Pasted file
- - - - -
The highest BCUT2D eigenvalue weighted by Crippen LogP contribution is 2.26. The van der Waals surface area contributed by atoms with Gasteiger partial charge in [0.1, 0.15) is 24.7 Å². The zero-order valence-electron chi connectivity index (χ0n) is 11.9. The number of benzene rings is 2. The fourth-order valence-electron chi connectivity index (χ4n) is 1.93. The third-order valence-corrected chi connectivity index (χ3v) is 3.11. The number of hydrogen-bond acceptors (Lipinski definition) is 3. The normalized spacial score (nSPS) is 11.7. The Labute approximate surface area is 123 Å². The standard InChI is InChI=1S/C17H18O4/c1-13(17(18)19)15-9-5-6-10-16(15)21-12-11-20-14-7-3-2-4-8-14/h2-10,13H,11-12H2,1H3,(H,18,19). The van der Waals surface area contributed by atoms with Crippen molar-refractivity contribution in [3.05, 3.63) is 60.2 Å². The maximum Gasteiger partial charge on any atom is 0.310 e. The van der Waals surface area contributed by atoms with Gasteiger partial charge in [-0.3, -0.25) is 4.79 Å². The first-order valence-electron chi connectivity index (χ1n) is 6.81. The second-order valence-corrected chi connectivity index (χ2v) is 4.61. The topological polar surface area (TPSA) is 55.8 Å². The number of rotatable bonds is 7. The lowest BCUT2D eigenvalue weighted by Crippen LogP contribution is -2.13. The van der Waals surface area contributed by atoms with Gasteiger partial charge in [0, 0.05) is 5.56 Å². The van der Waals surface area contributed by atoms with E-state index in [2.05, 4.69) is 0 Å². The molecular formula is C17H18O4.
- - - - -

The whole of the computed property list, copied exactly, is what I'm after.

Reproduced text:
The highest BCUT2D eigenvalue weighted by Crippen LogP contribution is 2.26. The van der Waals surface area contributed by atoms with Gasteiger partial charge in [0.1, 0.15) is 24.7 Å². The zero-order valence-electron chi connectivity index (χ0n) is 11.9. The number of benzene rings is 2. The fourth-order valence-electron chi connectivity index (χ4n) is 1.93. The third-order valence-corrected chi connectivity index (χ3v) is 3.11. The number of hydrogen-bond acceptors (Lipinski definition) is 3. The normalized spacial score (nSPS) is 11.7. The Labute approximate surface area is 123 Å². The standard InChI is InChI=1S/C17H18O4/c1-13(17(18)19)15-9-5-6-10-16(15)21-12-11-20-14-7-3-2-4-8-14/h2-10,13H,11-12H2,1H3,(H,18,19). The van der Waals surface area contributed by atoms with Crippen molar-refractivity contribution in [3.05, 3.63) is 60.2 Å². The maximum Gasteiger partial charge on any atom is 0.310 e. The van der Waals surface area contributed by atoms with Gasteiger partial charge in [-0.3, -0.25) is 4.79 Å². The first-order valence-electron chi connectivity index (χ1n) is 6.81. The second-order valence-corrected chi connectivity index (χ2v) is 4.61. The topological polar surface area (TPSA) is 55.8 Å². The number of rotatable bonds is 7. The lowest BCUT2D eigenvalue weighted by Crippen LogP contribution is -2.13. The van der Waals surface area contributed by atoms with Gasteiger partial charge in [0, 0.05) is 5.56 Å². The van der Waals surface area contributed by atoms with E-state index in [2.05, 4.69) is 0 Å². The molecular formula is C17H18O4.